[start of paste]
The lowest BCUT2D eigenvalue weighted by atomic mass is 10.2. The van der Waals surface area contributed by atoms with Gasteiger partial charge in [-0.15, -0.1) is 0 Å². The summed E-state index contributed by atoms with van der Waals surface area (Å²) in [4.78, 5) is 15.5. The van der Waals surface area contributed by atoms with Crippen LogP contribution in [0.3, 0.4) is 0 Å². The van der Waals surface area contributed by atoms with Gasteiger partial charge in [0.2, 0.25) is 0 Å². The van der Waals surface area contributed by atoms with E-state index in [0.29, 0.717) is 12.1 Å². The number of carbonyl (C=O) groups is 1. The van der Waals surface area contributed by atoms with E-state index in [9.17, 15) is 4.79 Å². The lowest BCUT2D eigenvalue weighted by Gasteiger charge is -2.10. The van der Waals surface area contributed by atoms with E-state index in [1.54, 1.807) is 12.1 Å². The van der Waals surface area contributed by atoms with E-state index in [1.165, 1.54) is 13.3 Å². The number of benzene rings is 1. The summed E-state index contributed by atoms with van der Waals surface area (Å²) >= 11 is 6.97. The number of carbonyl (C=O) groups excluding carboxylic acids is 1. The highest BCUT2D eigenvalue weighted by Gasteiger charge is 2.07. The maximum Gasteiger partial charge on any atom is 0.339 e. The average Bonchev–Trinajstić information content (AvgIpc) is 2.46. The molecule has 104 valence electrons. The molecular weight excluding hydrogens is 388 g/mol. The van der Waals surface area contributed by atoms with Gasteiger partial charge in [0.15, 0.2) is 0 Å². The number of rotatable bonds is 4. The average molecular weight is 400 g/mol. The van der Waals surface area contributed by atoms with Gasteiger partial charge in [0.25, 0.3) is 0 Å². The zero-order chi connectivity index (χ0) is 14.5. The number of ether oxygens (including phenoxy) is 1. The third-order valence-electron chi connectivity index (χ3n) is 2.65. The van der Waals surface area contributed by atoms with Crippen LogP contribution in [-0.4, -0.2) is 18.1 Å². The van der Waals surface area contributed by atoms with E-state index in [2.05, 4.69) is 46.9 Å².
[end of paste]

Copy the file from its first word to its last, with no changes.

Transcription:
The lowest BCUT2D eigenvalue weighted by atomic mass is 10.2. The van der Waals surface area contributed by atoms with Gasteiger partial charge in [-0.15, -0.1) is 0 Å². The summed E-state index contributed by atoms with van der Waals surface area (Å²) in [4.78, 5) is 15.5. The van der Waals surface area contributed by atoms with Crippen LogP contribution in [0.3, 0.4) is 0 Å². The van der Waals surface area contributed by atoms with Gasteiger partial charge in [0.2, 0.25) is 0 Å². The van der Waals surface area contributed by atoms with E-state index in [0.29, 0.717) is 12.1 Å². The number of carbonyl (C=O) groups is 1. The van der Waals surface area contributed by atoms with E-state index in [9.17, 15) is 4.79 Å². The lowest BCUT2D eigenvalue weighted by Gasteiger charge is -2.10. The van der Waals surface area contributed by atoms with E-state index in [1.54, 1.807) is 12.1 Å². The van der Waals surface area contributed by atoms with E-state index in [1.165, 1.54) is 13.3 Å². The number of benzene rings is 1. The summed E-state index contributed by atoms with van der Waals surface area (Å²) >= 11 is 6.97. The number of carbonyl (C=O) groups excluding carboxylic acids is 1. The highest BCUT2D eigenvalue weighted by Gasteiger charge is 2.07. The maximum Gasteiger partial charge on any atom is 0.339 e. The average Bonchev–Trinajstić information content (AvgIpc) is 2.46. The molecule has 104 valence electrons. The molecular weight excluding hydrogens is 388 g/mol. The van der Waals surface area contributed by atoms with Gasteiger partial charge in [0.15, 0.2) is 0 Å². The number of rotatable bonds is 4. The average molecular weight is 400 g/mol. The van der Waals surface area contributed by atoms with Gasteiger partial charge in [0.25, 0.3) is 0 Å². The zero-order chi connectivity index (χ0) is 14.5. The number of ether oxygens (including phenoxy) is 1. The third-order valence-electron chi connectivity index (χ3n) is 2.65. The van der Waals surface area contributed by atoms with Crippen LogP contribution in [-0.4, -0.2) is 18.1 Å². The van der Waals surface area contributed by atoms with E-state index in [2.05, 4.69) is 46.9 Å².